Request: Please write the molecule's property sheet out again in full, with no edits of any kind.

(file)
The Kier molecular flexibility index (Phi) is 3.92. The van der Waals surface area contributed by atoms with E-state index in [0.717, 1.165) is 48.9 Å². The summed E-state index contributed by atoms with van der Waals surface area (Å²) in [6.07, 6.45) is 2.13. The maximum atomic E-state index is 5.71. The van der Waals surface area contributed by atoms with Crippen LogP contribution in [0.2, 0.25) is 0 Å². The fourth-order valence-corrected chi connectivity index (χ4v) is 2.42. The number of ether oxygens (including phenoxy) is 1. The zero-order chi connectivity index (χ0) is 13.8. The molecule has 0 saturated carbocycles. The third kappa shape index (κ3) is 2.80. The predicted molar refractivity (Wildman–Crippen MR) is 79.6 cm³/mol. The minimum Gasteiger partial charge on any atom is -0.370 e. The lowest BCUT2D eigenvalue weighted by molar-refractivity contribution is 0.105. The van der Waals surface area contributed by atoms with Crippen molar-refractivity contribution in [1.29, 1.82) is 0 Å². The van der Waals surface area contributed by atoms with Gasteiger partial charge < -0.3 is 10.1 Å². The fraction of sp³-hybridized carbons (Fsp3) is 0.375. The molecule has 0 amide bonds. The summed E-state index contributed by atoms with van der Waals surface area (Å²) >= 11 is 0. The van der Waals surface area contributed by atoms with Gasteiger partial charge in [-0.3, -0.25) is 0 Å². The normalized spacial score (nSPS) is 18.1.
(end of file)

The Kier molecular flexibility index (Phi) is 3.92. The van der Waals surface area contributed by atoms with E-state index in [0.717, 1.165) is 48.9 Å². The summed E-state index contributed by atoms with van der Waals surface area (Å²) in [6.07, 6.45) is 2.13. The maximum atomic E-state index is 5.71. The van der Waals surface area contributed by atoms with Crippen LogP contribution in [0.2, 0.25) is 0 Å². The fourth-order valence-corrected chi connectivity index (χ4v) is 2.42. The number of ether oxygens (including phenoxy) is 1. The zero-order chi connectivity index (χ0) is 13.8. The molecule has 0 saturated carbocycles. The third kappa shape index (κ3) is 2.80. The predicted molar refractivity (Wildman–Crippen MR) is 79.6 cm³/mol. The minimum Gasteiger partial charge on any atom is -0.370 e. The lowest BCUT2D eigenvalue weighted by molar-refractivity contribution is 0.105. The van der Waals surface area contributed by atoms with Crippen molar-refractivity contribution in [1.29, 1.82) is 0 Å². The van der Waals surface area contributed by atoms with Gasteiger partial charge < -0.3 is 10.1 Å². The fraction of sp³-hybridized carbons (Fsp3) is 0.375. The molecule has 0 amide bonds. The summed E-state index contributed by atoms with van der Waals surface area (Å²) >= 11 is 0. The van der Waals surface area contributed by atoms with Gasteiger partial charge in [-0.3, -0.25) is 0 Å². The normalized spacial score (nSPS) is 18.1.